by Leon Rosenshein

For Want Of A Nail

We build fault tolerant distributed systems. Not just fault tolerant distributed systems, but fault tolerant systems built on top of fault tolerant distributed systems. And they're connected by a distributed, fault tolerant network, using diverse fibers from different companies. That's a lot of fault tolerance. You'd think something that tolerant couldn't fail. Yet sometimes we get failures.

Most of the time they're simple failures and the system is degraded. We lose a fiber and traffic gets a little slower. We lose a few nodes and the rest of the system picks up the work. Some bad data slipped into the system so instead of surge pricing the cost stays flat. There are problems, but they're localized, isolated, and the system gets better when the problem is fixed.

But sometimes the problem triggers a feedback loop. That's when things get interesting, and get interesting fast. Think back to that fiber we lost in the earlier example. Generally, no big deal. Traffic is rerouted and things move on. But what if we lost 10% of our capacity and we only had 15% overhead? Everything's fine, right? Usually, but, not always. Suddenly things take longer. So we get a few timeouts. But since the system is fault tolerant instead of throwing an error, we retry the message. Now we've increased our network traffic, so we get more timeouts. which increases the traffic. Then some service somewhere gets overloaded because of the traffic increase. But that's ok because we've got auto-scaling that notices and spins up more instances of the service. That spreads the load, but increases the traffic further, and now our healthchecks are impacted, so the proxy decides to stop sending traffic to those "failed" instances. So the load on the remaining instances increases, and they actually fall over. Now we've got even more traffic, and nothing to respond to it.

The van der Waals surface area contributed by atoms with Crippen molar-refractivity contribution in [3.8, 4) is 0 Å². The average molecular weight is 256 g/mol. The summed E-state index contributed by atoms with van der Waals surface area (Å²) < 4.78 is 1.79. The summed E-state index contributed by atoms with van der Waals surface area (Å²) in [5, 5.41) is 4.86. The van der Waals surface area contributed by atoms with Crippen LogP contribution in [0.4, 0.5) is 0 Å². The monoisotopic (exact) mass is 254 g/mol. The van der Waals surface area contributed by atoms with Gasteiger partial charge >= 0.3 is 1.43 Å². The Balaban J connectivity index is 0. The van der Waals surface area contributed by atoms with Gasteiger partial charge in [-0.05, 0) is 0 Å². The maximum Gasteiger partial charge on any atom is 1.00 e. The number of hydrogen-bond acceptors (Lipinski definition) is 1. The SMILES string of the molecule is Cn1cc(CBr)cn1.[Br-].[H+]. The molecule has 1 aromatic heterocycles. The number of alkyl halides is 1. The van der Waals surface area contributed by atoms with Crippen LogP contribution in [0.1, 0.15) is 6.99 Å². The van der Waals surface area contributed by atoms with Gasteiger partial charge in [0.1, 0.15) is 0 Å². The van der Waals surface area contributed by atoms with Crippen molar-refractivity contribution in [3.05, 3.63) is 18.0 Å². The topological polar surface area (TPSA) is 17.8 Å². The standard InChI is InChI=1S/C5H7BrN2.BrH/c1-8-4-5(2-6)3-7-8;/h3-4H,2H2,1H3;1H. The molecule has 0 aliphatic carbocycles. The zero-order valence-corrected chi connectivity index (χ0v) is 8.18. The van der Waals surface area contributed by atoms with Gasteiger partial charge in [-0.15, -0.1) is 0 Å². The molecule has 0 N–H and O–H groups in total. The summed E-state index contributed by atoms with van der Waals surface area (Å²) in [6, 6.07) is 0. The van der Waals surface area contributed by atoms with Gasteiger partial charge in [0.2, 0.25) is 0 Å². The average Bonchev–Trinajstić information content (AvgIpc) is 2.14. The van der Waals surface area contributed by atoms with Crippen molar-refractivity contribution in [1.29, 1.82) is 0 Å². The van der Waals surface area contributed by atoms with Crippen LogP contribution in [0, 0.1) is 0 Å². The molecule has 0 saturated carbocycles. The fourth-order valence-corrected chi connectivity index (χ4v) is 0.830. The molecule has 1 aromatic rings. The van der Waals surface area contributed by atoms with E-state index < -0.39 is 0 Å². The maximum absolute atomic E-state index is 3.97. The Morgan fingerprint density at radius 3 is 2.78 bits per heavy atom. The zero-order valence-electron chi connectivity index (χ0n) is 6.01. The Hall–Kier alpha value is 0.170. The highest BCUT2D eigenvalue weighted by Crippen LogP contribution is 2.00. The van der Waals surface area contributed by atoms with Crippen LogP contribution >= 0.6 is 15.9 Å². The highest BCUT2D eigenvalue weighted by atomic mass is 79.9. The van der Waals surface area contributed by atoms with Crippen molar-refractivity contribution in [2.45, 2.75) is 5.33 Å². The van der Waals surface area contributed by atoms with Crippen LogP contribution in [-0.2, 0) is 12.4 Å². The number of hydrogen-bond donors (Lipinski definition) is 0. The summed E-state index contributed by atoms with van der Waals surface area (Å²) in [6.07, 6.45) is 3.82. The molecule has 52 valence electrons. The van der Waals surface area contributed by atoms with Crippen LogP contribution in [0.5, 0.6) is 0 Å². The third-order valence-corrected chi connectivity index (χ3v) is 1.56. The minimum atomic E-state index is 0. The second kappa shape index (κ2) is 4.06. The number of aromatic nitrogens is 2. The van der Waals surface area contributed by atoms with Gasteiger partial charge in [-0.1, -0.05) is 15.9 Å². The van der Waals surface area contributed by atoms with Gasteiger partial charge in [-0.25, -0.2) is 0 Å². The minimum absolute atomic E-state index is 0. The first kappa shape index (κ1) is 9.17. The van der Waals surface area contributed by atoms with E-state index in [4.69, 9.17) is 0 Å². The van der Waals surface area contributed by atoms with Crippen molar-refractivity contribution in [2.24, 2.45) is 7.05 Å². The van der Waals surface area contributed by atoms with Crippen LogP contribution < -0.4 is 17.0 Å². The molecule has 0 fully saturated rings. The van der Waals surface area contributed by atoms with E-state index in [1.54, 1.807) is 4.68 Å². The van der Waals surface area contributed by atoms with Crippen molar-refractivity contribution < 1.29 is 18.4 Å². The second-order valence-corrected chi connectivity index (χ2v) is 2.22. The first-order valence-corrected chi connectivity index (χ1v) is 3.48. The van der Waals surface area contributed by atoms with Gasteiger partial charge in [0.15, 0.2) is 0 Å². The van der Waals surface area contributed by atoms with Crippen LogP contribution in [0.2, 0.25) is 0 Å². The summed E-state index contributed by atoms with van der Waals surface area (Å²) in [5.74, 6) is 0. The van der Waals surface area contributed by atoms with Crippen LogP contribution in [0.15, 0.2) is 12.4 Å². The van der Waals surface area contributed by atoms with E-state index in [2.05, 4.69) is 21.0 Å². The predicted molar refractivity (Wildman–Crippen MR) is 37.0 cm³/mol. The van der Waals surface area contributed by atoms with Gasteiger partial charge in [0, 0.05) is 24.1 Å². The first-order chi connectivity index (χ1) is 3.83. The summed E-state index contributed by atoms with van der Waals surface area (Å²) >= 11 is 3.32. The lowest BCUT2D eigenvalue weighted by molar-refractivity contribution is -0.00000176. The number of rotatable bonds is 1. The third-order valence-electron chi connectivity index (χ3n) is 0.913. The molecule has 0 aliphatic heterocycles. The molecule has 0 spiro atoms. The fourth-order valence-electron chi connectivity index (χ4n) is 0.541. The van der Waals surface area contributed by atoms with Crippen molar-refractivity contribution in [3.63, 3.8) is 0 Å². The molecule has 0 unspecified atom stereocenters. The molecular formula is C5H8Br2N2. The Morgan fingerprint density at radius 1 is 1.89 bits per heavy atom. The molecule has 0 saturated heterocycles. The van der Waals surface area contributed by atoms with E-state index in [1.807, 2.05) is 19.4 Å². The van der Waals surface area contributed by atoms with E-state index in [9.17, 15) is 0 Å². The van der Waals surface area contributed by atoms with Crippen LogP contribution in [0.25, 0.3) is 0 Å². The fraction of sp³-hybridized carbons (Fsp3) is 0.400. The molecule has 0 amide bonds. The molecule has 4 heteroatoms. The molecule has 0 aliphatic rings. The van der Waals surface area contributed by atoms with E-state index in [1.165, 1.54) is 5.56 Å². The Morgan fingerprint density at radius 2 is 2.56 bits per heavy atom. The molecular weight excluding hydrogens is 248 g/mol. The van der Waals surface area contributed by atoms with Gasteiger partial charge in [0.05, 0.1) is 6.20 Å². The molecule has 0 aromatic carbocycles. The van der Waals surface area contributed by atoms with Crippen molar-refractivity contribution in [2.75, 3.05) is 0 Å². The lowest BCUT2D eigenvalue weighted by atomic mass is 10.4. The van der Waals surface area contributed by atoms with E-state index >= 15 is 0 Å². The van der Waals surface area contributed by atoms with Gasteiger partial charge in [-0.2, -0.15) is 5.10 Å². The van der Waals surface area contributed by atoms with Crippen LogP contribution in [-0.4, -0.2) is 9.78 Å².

It's always the little things. Someone with an excavator dug a little too deep or a little too wide and broke a buried fiber-optic cable in Kansas. Some messages were retired to route around the gap. Retries caused healthchecks to fail. Failed healthchecks concentrated traffic to a few instances of a service in Virginia. Increased load meant the service couldn't respond in time. Jane Public in Capetown pushed a button and a car didn't show up. And that's a cascading failure. And that's how well designed, isolated, localized, fault tolerant systems die.

One of the hardest problems when dealing with fault tolerant distributed systems is that the fault tolerance that keeps them working up to a point is the very thing that takes them out when you pass that point. And they're very hard to recover from, because all of the things you're doing to recover are suddenly making the problem worse. To the point where sometimes the best solution is turning it off and back on. Sometimes physically, and sometimes you can get away with a virtual reboot.

There are lots of ways to help prevent cascading failures, but they mostly come down to figuring out when to stop trying to be fault tolerant and just fail quickly. And restart quickly. You can read more (and find more links) in these articles.